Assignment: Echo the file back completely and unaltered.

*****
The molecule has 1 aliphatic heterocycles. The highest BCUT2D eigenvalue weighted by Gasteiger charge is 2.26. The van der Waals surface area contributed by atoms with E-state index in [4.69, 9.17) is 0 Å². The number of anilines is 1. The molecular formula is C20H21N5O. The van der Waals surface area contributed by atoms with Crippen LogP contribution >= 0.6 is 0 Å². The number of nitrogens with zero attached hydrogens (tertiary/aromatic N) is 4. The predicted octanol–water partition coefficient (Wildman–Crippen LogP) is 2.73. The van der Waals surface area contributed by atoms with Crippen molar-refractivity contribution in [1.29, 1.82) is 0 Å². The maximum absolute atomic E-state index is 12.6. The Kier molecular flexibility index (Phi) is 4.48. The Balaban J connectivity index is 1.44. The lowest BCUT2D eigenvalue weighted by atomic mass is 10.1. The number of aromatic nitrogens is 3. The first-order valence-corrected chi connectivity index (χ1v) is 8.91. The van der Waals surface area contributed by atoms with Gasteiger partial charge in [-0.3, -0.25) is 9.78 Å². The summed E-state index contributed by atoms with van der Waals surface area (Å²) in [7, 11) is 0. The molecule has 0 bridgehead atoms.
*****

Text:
The molecule has 1 aliphatic heterocycles. The highest BCUT2D eigenvalue weighted by Gasteiger charge is 2.26. The van der Waals surface area contributed by atoms with E-state index in [4.69, 9.17) is 0 Å². The number of anilines is 1. The molecular formula is C20H21N5O. The van der Waals surface area contributed by atoms with Crippen LogP contribution >= 0.6 is 0 Å². The number of nitrogens with zero attached hydrogens (tertiary/aromatic N) is 4. The predicted octanol–water partition coefficient (Wildman–Crippen LogP) is 2.73. The van der Waals surface area contributed by atoms with Crippen molar-refractivity contribution in [1.29, 1.82) is 0 Å². The maximum absolute atomic E-state index is 12.6. The Kier molecular flexibility index (Phi) is 4.48. The Balaban J connectivity index is 1.44. The lowest BCUT2D eigenvalue weighted by atomic mass is 10.1. The number of aromatic nitrogens is 3. The first-order valence-corrected chi connectivity index (χ1v) is 8.91. The van der Waals surface area contributed by atoms with Gasteiger partial charge in [-0.3, -0.25) is 9.78 Å². The summed E-state index contributed by atoms with van der Waals surface area (Å²) in [7, 11) is 0. The molecule has 0 bridgehead atoms.